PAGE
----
I've probably written about this before, but let me just say... I am soooo glad to have (for the first time ever,) an organ with a "transpose" button on it. I have been using it for just about everything! It is delightful!
Now, surprisingly enough (since this seems so obvious to me,) this is actually a very controversial topic in the organist/musician community. Many people argue that the congregation needs to just learn how to sing properly, then they wouldn't have any problems with the high notes.
Actually, no. First, the congregation needs to learn to have a hymnal in front of them with all four parts (soprano, alto, tenor, bass,) and then they need to learn how to sightread their own voice part; the voice part which is most comfortable to their natural range. Well, let me tell you... since that is that most definitely NOT happening any time soon, I think it's safe to say that not everyone is a soprano, and therefore should not be singing the soprano line as written. "Well perhaps," you might say, "we should just teach them how to sing properly." Ok. Have you ever organized an outside-of-Mass musical event that required any participation from Catholics? Ok, well then, you first! (If you can get more than 5 people to come, I'll be amazed; and if you can get them to actually do anything, well... you'll find me buying a lottery ticket on that day!)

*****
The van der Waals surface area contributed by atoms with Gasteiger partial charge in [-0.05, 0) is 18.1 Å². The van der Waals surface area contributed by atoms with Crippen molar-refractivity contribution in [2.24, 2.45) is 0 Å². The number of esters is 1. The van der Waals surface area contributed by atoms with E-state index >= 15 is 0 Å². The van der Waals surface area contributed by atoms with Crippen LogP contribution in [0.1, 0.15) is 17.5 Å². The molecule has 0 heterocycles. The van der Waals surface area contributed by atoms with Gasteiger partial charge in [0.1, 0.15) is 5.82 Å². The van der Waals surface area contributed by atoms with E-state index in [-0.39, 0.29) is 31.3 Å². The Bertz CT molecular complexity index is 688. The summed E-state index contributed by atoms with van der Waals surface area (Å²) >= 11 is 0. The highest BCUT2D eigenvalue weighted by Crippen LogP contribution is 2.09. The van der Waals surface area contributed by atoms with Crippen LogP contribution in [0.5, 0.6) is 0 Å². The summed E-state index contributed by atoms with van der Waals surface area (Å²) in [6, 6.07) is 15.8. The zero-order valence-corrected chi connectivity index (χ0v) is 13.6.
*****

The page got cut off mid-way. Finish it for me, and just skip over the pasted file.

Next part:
So, the solution seems obvious to me. There is a large group of untrained singers, no chance to "teach" them how support their singing properly and breath correctly (etc, etc...) so that they can really sing high, I would estimate that more than 50% of them are not even true sopranos or tenors...so why pretend that they are?
In my experience, people start to complain around high D. C-C is ok. B-B is even better. So, yeah... I've been transposing everything down 2-3 half steps. It's soooo fun. :-)
(With the occasional "ooops! I forgot to transpose that next song back up and am now groveling on a low Ab for this entire song...!")